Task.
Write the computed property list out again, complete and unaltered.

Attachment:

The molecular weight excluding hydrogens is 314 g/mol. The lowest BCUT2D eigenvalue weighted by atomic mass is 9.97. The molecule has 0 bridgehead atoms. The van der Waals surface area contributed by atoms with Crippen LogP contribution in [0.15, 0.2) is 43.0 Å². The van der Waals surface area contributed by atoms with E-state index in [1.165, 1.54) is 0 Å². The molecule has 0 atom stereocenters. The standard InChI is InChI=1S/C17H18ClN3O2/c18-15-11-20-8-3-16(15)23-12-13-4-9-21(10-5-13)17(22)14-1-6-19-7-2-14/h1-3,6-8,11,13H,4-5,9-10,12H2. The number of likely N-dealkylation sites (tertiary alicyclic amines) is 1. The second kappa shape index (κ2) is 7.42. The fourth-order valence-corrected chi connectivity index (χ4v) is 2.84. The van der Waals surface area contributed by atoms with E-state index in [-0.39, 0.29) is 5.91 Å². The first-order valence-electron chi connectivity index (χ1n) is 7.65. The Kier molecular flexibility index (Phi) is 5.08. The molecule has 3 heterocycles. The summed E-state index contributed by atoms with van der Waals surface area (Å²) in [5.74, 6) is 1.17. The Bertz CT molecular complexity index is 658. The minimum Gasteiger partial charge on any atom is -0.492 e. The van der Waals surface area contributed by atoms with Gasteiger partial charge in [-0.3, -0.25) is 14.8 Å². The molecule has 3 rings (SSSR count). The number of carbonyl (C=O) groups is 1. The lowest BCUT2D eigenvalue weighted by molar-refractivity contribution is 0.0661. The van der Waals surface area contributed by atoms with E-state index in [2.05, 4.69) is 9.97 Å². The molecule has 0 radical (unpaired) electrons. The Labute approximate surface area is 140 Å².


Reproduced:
The molecular weight excluding hydrogens is 314 g/mol. The lowest BCUT2D eigenvalue weighted by atomic mass is 9.97. The molecule has 0 bridgehead atoms. The van der Waals surface area contributed by atoms with Crippen LogP contribution in [0.15, 0.2) is 43.0 Å². The van der Waals surface area contributed by atoms with E-state index in [1.165, 1.54) is 0 Å². The molecule has 0 atom stereocenters. The standard InChI is InChI=1S/C17H18ClN3O2/c18-15-11-20-8-3-16(15)23-12-13-4-9-21(10-5-13)17(22)14-1-6-19-7-2-14/h1-3,6-8,11,13H,4-5,9-10,12H2. The number of likely N-dealkylation sites (tertiary alicyclic amines) is 1. The second kappa shape index (κ2) is 7.42. The fourth-order valence-corrected chi connectivity index (χ4v) is 2.84. The van der Waals surface area contributed by atoms with E-state index in [-0.39, 0.29) is 5.91 Å². The first-order valence-electron chi connectivity index (χ1n) is 7.65. The Kier molecular flexibility index (Phi) is 5.08. The molecule has 3 heterocycles. The summed E-state index contributed by atoms with van der Waals surface area (Å²) in [5.74, 6) is 1.17. The Bertz CT molecular complexity index is 658. The minimum Gasteiger partial charge on any atom is -0.492 e. The van der Waals surface area contributed by atoms with Gasteiger partial charge in [-0.3, -0.25) is 14.8 Å². The molecule has 3 rings (SSSR count). The number of carbonyl (C=O) groups is 1. The lowest BCUT2D eigenvalue weighted by molar-refractivity contribution is 0.0661. The van der Waals surface area contributed by atoms with E-state index in [2.05, 4.69) is 9.97 Å². The molecule has 0 radical (unpaired) electrons. The Labute approximate surface area is 140 Å².